Tuesday, September 2, 2008


Memories of Wars and Insurrections

When I was a boy, we lived in a place where, whilst I played with my toy lead soldiers, the cannons boomed. At another time, I watched soldiers marching on the main thoroughfare followed by rumbling tanks. War and violence were never far away.

Years after that, we lived in places where soldiers with submachine guns stood guard and patrolled the streets. In one place, I was mistaken for the local government commandant, during a guerrilla war--not an experience to be emulated. During that same "trouble," the undercover military intelligence of that government, thought me to be in league with the guerrillas. Also not an enviable position.

In another country, I rushed home to protect wife and children--unarmed, because guns were not allowed for civilians, but reserved for government forces, revolutionaries, and criminals---because rumors spread that they were sacking the homes of the Americans. The rumors were false, but two houses down the street, they sacked the house of the Army intelligence chief--who had fled the country, with his family, just in time. The speed with which the band that demolished that house did the job was unimaginable. There was no police, not even traffic laws were obeyed. The dictatorship had fallen.

I was the guest of foreign guerrilla facilitators in the United States and went into their country during their war. I saw American forces on clandstine missions, when not many back home in the U.S. outside the government knew that these were going on.

War and violence are never far away. History is the retelling.

Here are a couple of glimpses into my past life:

[Note: While in Honduras, during the mid 1980s, I observed U.S. Special Forces operations there.
-Leslie White - Islamic Danger blogspot contributor. . . . ]

"Now I'm hiding in Honduras
I'm a desperate man
Send lawyers, guns and money
The shit has hit the fan"
--Warren Zevon

from http://islamicdangerfu.blogspot.com/2007/12/trouble-from-south-latin-american.html (Hint: see under "Honduras")


[On a personal note: I (Leslie White) met with a Texaco executive and was offered job possibilities in Saudi Arabia (with Aramco) and, when I declined because of the repressive conditions in the oil camps in Arabia (1), exploration opportunities in Turkey. I refused to consider these possible positions because I did not want to work nor set foot in any Islamic country. This was some time ago, so that my aversion to Islam predates the present confrontation with that ideology now again on the war path (jihad).]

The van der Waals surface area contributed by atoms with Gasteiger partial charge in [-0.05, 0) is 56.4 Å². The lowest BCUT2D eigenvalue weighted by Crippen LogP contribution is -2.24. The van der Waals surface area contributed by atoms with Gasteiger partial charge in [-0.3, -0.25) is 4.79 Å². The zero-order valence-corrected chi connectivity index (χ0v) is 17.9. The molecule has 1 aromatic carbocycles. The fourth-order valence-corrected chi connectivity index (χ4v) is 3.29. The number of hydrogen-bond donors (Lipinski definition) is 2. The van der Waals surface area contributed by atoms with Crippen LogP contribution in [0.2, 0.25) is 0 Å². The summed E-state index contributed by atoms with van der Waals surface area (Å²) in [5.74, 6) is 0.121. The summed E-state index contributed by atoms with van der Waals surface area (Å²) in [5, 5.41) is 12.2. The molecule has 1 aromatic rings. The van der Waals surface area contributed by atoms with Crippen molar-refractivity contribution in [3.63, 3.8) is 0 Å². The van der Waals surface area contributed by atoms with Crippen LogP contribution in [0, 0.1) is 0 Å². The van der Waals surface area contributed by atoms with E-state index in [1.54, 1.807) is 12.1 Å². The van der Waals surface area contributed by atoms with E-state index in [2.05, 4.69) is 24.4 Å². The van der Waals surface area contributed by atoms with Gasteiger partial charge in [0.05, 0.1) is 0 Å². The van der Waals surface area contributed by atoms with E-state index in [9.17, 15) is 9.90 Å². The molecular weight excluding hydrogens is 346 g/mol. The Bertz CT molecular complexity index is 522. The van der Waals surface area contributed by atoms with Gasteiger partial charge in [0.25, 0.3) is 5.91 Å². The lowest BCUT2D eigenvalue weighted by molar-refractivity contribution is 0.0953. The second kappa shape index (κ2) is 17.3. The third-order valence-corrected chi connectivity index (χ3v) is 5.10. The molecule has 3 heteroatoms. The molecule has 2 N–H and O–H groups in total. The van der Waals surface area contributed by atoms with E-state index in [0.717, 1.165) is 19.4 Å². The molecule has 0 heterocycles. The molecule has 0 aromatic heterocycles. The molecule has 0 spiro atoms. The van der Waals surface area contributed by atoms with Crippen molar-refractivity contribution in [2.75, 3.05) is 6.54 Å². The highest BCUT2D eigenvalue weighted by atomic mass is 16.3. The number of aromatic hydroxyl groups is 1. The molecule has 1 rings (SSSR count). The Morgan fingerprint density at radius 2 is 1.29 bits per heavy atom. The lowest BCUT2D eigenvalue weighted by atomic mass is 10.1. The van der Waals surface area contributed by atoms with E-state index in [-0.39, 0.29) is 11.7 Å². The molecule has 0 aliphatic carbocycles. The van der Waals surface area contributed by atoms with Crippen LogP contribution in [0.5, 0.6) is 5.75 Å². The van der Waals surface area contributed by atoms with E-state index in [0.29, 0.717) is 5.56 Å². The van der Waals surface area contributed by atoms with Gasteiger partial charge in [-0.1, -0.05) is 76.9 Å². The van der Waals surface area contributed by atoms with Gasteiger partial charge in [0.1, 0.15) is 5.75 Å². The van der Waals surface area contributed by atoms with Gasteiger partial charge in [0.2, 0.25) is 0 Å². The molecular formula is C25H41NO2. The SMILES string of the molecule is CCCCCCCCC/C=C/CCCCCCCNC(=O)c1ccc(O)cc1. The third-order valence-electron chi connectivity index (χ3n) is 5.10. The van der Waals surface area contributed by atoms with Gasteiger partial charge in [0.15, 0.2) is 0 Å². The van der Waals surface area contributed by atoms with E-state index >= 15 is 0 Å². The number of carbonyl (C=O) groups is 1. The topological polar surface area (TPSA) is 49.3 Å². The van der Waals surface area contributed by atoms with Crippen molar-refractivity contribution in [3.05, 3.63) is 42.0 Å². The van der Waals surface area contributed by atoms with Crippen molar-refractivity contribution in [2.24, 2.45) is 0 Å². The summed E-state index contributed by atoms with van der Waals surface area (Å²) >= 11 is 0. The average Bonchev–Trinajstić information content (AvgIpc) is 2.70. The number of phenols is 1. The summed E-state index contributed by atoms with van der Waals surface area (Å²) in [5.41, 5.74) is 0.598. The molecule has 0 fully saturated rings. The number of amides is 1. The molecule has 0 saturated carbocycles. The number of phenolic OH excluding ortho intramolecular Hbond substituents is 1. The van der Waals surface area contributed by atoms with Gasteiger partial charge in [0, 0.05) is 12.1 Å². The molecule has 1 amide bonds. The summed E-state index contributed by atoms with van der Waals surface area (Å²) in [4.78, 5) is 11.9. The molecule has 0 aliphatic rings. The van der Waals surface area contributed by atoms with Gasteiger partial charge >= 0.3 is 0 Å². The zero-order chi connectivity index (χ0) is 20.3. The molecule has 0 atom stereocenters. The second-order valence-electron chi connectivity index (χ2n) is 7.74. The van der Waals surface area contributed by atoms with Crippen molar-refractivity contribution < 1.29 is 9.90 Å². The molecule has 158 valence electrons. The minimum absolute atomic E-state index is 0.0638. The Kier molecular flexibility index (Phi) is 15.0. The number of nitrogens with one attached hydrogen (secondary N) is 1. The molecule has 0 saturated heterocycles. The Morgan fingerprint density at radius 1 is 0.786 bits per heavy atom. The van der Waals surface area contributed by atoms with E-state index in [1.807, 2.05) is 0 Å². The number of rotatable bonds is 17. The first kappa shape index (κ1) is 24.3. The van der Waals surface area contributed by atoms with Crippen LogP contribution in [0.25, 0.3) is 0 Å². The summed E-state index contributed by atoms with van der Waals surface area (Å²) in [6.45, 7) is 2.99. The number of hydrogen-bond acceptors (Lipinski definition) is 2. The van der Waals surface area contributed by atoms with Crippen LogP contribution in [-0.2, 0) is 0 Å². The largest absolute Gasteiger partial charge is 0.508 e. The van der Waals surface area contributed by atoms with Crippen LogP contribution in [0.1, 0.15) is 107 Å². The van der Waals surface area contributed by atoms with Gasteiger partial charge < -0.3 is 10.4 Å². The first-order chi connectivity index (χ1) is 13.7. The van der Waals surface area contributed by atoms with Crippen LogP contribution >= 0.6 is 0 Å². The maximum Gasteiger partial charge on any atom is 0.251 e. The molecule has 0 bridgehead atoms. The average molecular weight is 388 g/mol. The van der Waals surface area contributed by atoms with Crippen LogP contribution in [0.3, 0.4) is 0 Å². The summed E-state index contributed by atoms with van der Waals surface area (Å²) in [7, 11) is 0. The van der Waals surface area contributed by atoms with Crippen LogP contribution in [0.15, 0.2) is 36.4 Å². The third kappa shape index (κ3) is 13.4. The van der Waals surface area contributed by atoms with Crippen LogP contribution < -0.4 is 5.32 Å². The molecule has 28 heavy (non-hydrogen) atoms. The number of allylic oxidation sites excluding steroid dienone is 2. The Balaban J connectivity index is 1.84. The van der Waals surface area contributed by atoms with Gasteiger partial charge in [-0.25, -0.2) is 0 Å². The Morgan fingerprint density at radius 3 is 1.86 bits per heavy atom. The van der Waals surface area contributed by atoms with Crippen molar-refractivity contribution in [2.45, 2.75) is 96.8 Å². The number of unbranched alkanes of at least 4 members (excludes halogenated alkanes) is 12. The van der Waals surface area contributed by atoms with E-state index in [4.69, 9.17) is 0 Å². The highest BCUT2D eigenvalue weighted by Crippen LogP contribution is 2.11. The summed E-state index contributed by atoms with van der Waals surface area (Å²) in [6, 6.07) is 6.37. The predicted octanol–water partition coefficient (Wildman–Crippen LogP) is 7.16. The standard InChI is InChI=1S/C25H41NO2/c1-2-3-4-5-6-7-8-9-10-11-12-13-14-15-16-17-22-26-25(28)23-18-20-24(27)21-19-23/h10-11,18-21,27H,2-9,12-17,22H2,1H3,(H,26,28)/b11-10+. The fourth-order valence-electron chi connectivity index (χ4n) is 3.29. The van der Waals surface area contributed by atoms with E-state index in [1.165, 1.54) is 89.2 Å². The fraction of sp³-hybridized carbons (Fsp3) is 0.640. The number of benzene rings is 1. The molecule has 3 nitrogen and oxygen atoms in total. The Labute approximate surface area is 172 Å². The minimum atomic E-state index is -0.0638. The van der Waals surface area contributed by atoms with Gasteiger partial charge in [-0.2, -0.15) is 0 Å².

1. The agreement signed between Socal and the Saudis made patently clear that the Americans were in Arabia at the invitation of the Saudis and would adhere to the customs of the people and the land. That meant, among other restrictions, alcohol was strictly forbidden and consorting in any fashion with the women of Saudi Arabia was a crime punishable by death. In the eyes of the Saudis, the Americans were infidels, working in their lands at their own invitation and for Arab profit.

NOTE: "a crime punishable by death . . . Americans were infidels . . . " unless you were really greedy for money or strapped for it, you had to be nuts to work under these conditions. Oh, and by the way, if you went outside the American camps, and were seen smoking, any Arab could slap the cigarette out of your mouth with impunity. I know this from personal communication by an American who had worked in Sowdi. lw. And then about alcohol . . . strictly forbidden; lashes could be given for an infraction, and one British woman--I believe she had been a nurse--was sentenced to a whole shtload of those (sentence never carried out though).

from http://islamicdanger4u.blogspot.com/2008/01/pissed-off-by-price-of-gas-gasoline.html [where you can find this personal note under the heading "The Arabian-American Oil Company (Aramco)"--hint: look for the blue-colored typeface]

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